Last Sunday, one woman’s comment seemed particularly urgent. “If anyone can tell me how to get from A to B, I’d appreciate it,” she said in frustration.

I wondered about how she had framed the problem: Getting from A to B.

She felt the need to reach a goal (at least it wasn’t “Z”), but she was stuck in the misery of her present.

This is going to sound a lot like Eckhart Tolle, but could it be that progress is all about ridding ourselves of “B”? If there is a “B” out there, by the time you reach it, it will be the new “A.”

Life is a river of “A”s. “B” is always around the bend.

The trick is navigating “A," being in and managing The Now, as Tolle has written,

“A” is all we have — ever.

Afterwards, I shared my thoughts with the woman. “Work on A,” I encouraged her. I think she understood.

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Sunday, April 12, 2009

The Agony and Ecstasy of Media Fasting

Recently I assigned my community college students to put themselves through a one-day media fast.

No TV, no Internet, no cell phones, no iPods etc.

As I’ve discovered when I’ve done this before, the fast is either life-affirming, stimulating and eye-opening — or it is boring, isolating and even agonizing. One student this year worried that the fast was driving her crazy.

Almost all the students reacted to the fast in extremes.

I always ask whether the fast makes them feel more, or less, “in touch.”

Only a few say the fast puts them in touch — with themselves. Those who complain that the fast has made them “lose touch with the world” don’t explore what being “in touch with the world” means. They assume that media images and messages portray the world as it is.

Some are so traumatized by not having access to media that all they can think of is napping. If they aren’t working, they are consuming media, or sleeping. Cut out media in their off-work hours and their only conceivable choice is sleeping.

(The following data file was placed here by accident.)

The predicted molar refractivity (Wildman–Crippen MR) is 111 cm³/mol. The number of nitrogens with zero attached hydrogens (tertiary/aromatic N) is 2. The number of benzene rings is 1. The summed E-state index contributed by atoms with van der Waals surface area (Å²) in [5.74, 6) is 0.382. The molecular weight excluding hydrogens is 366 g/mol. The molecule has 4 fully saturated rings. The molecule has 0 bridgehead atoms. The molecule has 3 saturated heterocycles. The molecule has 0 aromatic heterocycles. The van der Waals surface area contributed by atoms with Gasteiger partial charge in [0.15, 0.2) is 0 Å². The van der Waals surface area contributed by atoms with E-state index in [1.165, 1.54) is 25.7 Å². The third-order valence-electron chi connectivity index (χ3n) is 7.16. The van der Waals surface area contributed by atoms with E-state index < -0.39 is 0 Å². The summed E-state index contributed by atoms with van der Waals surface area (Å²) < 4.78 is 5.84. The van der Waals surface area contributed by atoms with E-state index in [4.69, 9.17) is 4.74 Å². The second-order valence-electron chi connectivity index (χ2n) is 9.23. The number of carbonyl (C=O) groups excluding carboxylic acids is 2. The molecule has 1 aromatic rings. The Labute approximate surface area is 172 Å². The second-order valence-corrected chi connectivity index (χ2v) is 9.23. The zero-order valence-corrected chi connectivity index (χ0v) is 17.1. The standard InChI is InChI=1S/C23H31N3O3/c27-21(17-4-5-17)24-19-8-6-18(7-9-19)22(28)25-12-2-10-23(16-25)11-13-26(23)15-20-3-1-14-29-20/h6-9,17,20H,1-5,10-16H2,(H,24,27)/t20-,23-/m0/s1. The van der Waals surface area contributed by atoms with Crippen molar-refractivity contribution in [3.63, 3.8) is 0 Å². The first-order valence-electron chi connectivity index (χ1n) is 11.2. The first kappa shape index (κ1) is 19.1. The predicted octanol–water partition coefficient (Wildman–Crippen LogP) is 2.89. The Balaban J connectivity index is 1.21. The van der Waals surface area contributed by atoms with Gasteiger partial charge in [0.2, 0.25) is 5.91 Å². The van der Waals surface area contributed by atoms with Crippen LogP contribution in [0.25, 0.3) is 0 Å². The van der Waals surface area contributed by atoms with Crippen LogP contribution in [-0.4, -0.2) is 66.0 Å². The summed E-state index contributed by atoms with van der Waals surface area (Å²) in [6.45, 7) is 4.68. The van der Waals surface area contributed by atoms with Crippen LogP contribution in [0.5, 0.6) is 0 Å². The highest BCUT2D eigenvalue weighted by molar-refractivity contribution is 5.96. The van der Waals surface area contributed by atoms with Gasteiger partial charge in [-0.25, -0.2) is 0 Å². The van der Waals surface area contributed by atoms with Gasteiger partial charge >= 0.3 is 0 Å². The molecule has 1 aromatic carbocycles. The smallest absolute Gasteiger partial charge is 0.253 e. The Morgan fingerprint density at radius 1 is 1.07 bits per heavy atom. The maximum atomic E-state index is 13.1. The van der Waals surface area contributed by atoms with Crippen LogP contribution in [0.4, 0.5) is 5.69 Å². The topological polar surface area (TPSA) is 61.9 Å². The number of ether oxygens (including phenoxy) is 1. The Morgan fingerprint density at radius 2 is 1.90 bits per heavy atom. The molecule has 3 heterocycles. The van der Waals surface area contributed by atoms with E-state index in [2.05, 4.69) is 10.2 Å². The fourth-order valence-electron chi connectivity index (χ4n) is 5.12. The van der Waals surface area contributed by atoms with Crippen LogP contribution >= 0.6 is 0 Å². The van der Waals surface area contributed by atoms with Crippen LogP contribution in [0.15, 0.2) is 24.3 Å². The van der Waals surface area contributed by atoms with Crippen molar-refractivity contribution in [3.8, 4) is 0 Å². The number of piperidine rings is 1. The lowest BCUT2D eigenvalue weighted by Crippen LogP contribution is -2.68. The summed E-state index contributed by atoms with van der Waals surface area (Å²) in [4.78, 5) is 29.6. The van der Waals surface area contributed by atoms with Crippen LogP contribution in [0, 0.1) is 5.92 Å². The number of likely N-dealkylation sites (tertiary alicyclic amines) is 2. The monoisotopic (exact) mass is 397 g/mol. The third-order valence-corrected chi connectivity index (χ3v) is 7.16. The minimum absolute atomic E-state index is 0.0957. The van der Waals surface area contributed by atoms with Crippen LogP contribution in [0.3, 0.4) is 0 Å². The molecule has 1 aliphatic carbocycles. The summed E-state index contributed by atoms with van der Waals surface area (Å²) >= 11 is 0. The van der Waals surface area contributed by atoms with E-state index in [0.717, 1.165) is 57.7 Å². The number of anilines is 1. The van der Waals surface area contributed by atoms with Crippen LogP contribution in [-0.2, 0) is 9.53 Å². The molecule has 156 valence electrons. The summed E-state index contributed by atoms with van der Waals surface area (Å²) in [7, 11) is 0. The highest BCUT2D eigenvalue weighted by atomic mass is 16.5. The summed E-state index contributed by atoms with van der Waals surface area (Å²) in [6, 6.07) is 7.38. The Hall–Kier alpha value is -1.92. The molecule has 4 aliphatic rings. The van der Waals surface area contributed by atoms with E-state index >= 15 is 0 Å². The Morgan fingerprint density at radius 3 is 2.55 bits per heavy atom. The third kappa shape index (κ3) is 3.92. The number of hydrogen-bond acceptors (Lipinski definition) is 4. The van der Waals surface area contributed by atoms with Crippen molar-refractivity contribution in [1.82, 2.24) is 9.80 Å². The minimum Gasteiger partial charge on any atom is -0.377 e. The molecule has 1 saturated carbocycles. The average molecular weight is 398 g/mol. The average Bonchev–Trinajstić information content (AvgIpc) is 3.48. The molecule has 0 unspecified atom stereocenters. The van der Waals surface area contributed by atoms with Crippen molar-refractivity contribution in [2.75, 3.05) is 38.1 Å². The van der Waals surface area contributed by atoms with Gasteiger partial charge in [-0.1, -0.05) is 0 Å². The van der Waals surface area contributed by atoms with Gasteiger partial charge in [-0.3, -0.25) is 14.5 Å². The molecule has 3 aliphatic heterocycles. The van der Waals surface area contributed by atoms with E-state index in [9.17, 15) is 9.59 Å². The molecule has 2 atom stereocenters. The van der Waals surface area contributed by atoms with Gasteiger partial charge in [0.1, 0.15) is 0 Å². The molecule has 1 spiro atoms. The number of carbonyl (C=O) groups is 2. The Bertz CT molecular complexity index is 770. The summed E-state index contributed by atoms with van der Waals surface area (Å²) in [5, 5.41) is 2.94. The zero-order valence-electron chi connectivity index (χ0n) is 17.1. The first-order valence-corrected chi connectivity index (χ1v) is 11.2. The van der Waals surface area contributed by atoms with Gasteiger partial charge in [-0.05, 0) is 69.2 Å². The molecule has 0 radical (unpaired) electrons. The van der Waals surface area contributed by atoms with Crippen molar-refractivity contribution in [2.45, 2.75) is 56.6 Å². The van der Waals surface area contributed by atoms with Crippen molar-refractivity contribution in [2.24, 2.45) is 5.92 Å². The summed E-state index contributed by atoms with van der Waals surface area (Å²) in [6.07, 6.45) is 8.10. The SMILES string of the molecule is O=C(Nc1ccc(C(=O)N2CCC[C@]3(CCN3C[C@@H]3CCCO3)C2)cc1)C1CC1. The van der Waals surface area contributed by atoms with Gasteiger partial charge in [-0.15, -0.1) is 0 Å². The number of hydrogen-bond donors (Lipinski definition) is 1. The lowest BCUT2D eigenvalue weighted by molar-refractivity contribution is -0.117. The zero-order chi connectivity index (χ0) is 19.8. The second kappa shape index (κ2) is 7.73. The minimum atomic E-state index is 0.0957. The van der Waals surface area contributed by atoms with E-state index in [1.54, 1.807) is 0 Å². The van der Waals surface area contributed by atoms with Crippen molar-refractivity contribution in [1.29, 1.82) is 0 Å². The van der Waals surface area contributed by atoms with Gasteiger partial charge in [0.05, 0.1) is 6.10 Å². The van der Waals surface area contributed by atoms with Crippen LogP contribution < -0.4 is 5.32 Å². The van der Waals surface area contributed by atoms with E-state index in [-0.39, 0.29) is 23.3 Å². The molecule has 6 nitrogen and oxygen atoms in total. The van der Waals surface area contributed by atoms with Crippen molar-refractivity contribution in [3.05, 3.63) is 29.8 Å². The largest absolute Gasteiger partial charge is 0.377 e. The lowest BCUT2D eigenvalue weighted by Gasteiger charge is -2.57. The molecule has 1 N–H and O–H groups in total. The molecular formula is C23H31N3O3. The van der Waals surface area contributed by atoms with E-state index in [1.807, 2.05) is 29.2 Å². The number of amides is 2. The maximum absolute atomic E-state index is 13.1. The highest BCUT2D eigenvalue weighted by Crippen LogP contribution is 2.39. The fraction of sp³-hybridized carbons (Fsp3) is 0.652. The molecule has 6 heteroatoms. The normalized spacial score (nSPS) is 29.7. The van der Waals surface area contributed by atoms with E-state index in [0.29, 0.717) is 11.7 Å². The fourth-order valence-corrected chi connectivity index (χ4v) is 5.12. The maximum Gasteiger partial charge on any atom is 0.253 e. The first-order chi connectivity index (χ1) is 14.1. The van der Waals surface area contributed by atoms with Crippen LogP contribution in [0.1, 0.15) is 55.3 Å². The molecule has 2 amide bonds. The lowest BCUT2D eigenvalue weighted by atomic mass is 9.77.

For a couple, cleaning their apartments was an option, but simply to “pass the time.”

It would seem that millions of young people have their lives defined by media. They no longer know who we are in relationship to the non-mediated world, nor do they care. They have truly "lost touch."

They believe that media involvement constitutes awareness.

And each year, more and more media distractions consume the lives of my students. This year’s group reported yearning for their iPods, cell phones and video games.


Here are two representative reactions (I’ve changed the names of the authors):

(During the fast) you learn more about yourself instead of about everyone else in the world. It was definitely good “me time.” I wrote down a lot of thoughts as well. I felt spiritual, yet out of touch. “Media avoidance day” definitely had its ups and downs, but overall I know it was good for me.

I wrote a lot and I love to write. … There wasn’t always someone in my ear brain-washing me, or informing me of every little thing. I was very in touch with myself, and out of touch with society. I really liked this assignment and would definitely do it again.


Without paying attention to the media we lose contact with our society, its most current thoughts or trends. It becomes harder to relate to more people and, while many of us feel isolated watching TV at home alone, we are really stitching ourselves closer to this society — a society of media and technology.